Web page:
Giving Compass' Take:

• Health workers in Sierra Leone speak to Global Citizen about the country's high maternal mortality.

• How can maternal health be looked at more closely, and how can funders help focus the conversation on increasing access to surgery?

• Read more about expanding access to life-saving maternal care.

Sierra Leone has one of the highest maternal mortality rates in the world, with an estimated 1,165 deaths per 100,000 live births, according to the UN. This is more than triple the maternal mortality rate of neighbouring Ghana, which sees 319 deaths per 100,000 live births, and more than 160 times when compared to Canada’s rate of 7 deaths per 100,000 live births.

And according to a report by the government of Sierra Leone and UN partners such as UNICEF and UNFPA, 7 out of 10 maternal deaths go unreported, meaning the rate is likely much higher.

That is why the nation’s Maternal Death Surveillance and Response system (MDSR) was established in 2015.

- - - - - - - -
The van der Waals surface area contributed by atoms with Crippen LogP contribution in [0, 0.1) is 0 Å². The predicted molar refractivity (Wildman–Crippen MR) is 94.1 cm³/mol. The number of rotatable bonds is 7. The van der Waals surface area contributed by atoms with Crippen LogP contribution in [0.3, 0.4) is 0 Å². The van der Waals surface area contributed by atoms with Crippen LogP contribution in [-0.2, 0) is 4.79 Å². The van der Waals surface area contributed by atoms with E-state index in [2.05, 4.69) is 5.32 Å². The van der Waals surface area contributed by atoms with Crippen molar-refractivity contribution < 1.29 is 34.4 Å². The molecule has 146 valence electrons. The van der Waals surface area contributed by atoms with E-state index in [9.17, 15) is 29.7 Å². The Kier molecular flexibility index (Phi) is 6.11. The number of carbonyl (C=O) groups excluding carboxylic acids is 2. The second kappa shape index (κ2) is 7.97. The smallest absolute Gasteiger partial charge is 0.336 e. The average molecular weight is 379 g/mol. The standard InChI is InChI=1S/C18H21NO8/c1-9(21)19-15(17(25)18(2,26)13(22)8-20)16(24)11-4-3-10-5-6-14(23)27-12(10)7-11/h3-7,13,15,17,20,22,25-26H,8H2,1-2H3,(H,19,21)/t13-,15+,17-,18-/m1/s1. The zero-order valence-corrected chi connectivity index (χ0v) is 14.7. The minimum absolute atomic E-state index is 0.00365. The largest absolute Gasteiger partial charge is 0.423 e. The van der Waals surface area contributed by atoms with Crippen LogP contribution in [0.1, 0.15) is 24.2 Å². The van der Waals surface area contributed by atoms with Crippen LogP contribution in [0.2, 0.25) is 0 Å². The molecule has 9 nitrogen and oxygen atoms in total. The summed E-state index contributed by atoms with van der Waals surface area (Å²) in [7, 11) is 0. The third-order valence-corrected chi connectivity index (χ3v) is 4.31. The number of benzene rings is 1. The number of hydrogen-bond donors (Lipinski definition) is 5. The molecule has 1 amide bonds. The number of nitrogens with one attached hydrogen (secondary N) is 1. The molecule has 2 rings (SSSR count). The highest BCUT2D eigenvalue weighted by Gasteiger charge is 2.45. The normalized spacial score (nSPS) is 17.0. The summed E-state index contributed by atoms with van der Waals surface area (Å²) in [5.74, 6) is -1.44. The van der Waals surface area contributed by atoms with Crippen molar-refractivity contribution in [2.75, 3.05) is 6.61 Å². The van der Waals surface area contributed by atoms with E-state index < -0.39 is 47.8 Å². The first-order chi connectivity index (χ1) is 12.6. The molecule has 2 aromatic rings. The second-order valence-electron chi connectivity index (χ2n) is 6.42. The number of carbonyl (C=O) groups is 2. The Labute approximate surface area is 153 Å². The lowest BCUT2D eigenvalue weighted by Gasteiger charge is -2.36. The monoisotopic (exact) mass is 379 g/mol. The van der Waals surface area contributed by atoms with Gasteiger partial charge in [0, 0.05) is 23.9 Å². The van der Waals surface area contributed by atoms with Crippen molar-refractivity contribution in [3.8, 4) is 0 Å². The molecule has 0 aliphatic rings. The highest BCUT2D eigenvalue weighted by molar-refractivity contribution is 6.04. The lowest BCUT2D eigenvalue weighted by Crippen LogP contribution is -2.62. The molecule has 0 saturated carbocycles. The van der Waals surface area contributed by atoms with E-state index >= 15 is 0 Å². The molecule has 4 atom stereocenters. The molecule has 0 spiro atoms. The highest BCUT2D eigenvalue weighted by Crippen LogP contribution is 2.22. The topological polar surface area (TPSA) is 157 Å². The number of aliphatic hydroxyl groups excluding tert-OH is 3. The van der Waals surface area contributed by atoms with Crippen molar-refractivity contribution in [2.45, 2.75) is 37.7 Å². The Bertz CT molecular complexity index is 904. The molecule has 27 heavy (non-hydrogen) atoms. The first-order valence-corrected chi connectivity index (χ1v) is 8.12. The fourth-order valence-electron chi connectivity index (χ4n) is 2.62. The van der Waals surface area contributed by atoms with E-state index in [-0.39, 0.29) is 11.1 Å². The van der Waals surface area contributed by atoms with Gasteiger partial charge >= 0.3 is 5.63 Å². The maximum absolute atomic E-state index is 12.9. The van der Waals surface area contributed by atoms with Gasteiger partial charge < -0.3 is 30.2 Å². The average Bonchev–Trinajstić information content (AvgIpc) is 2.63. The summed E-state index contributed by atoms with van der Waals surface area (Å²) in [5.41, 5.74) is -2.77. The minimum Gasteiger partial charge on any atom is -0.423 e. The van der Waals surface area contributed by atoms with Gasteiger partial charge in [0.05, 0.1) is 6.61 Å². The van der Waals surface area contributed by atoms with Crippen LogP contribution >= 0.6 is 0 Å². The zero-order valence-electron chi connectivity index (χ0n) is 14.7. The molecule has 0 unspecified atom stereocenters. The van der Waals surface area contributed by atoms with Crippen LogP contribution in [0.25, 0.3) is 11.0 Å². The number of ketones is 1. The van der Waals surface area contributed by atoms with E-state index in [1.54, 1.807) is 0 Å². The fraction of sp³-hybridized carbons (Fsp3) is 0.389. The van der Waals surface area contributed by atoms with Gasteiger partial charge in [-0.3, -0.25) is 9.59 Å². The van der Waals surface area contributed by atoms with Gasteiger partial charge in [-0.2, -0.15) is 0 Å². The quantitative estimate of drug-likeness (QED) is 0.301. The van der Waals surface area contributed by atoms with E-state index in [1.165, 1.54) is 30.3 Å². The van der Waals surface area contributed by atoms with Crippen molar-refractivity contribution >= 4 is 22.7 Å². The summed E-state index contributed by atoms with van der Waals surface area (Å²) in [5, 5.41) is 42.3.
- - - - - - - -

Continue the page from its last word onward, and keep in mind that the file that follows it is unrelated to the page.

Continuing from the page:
National and district committees were established across the country to investigate maternal deaths — which include the death of any woman during a pregnancy or for six weeks following her delivery.

This system was established in an effort to curb maternal deaths in the country by tracking the deaths, identify the causes, making recommendations at a national level, and working with communities to reduce maternal mortality at a local level.

Sierra Leone’s MDSR program is supported by UNFPA Supplies, the UN program dedicated to increasing access to contraception worldwide with the goal of eliminating maternal deaths, increasing access to family planning, and ending gender-based violence and harmful practices.

Read the full article about preventing maternal mortality in Sierra Leone by Jacky Habib at Global Citizen.